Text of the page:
So we need both laity and clergy to take up their duties simultaneously. The function of a bishop is to teach, to sanctify and to govern. A holy bishop ought to preach the Gospel without fear or favour, root out error and conformity with the world among the priests and people of his diocese, proclaim to those inside and outside his flock the unmerited salvation won for us on the Cross by Our Lord and Saviour, and demand orthodox belief and true repentance of sins. He ought to offer the sacrifice of the Mass for the living and the dead with fear and trembling, meek and obedient before the laws and traditions of the Church and see that his clergy do likewise. He ought to ensure that all the people make frequent Confessions and Communions – and that they do so worthily. He ought to lead his flock in the living law of the Gospel, provide for the weak and suffering among them in body and soul, show by his example that heroic sanctity is possible for every Christian, and strengthen the lay faithful in their struggle to conform temporal realities to the demands of Christ’s kingdom.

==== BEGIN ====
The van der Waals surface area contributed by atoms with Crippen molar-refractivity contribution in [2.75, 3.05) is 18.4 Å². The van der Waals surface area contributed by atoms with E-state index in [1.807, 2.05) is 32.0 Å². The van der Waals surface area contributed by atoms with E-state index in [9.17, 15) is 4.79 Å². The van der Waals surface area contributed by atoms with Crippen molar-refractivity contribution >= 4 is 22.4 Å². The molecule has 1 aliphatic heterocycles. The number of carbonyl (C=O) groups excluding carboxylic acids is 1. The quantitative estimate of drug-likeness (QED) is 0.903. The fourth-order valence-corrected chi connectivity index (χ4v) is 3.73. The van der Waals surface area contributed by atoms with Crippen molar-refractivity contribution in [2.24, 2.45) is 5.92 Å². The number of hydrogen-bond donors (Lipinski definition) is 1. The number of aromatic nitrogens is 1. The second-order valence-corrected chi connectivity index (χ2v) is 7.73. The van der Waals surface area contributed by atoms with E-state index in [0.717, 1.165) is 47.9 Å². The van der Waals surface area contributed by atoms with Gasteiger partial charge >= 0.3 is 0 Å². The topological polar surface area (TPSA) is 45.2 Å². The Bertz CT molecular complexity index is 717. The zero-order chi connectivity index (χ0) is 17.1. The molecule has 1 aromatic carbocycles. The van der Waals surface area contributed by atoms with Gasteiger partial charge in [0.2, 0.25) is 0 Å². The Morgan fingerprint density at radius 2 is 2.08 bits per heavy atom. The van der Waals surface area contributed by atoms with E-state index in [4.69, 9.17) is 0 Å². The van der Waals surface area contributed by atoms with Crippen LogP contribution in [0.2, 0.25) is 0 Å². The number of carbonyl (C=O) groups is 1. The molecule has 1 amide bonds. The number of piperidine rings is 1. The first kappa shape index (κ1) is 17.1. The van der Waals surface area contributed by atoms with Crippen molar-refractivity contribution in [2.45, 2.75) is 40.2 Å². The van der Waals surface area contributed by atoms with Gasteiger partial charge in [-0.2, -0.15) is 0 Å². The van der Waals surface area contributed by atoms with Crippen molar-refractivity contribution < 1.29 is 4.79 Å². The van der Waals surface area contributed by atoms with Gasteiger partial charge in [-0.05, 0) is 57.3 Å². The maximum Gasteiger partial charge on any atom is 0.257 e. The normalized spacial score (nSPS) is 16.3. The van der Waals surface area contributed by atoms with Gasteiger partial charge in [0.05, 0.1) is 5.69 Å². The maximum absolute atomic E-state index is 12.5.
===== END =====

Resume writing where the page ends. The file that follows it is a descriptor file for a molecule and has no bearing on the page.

Some might suppose that greater lay involvement would weaken the papacy, but it is not so. Paradoxically, absolute monarchy is a very weak form of government. In a more republican structure, or rather a “mixed monarchy”, political arguments have to be made in the open and whatever powers the ruler holds he may exercise securely and in an informed manner. He has to state his beliefs and allegiances openly, those who disagree need to make their case in return. In an absolute monarchy he is only as powerful as the reliability of his last circle of advisors. Such a structure encourages concealment, flattery, duplicity and betrayal.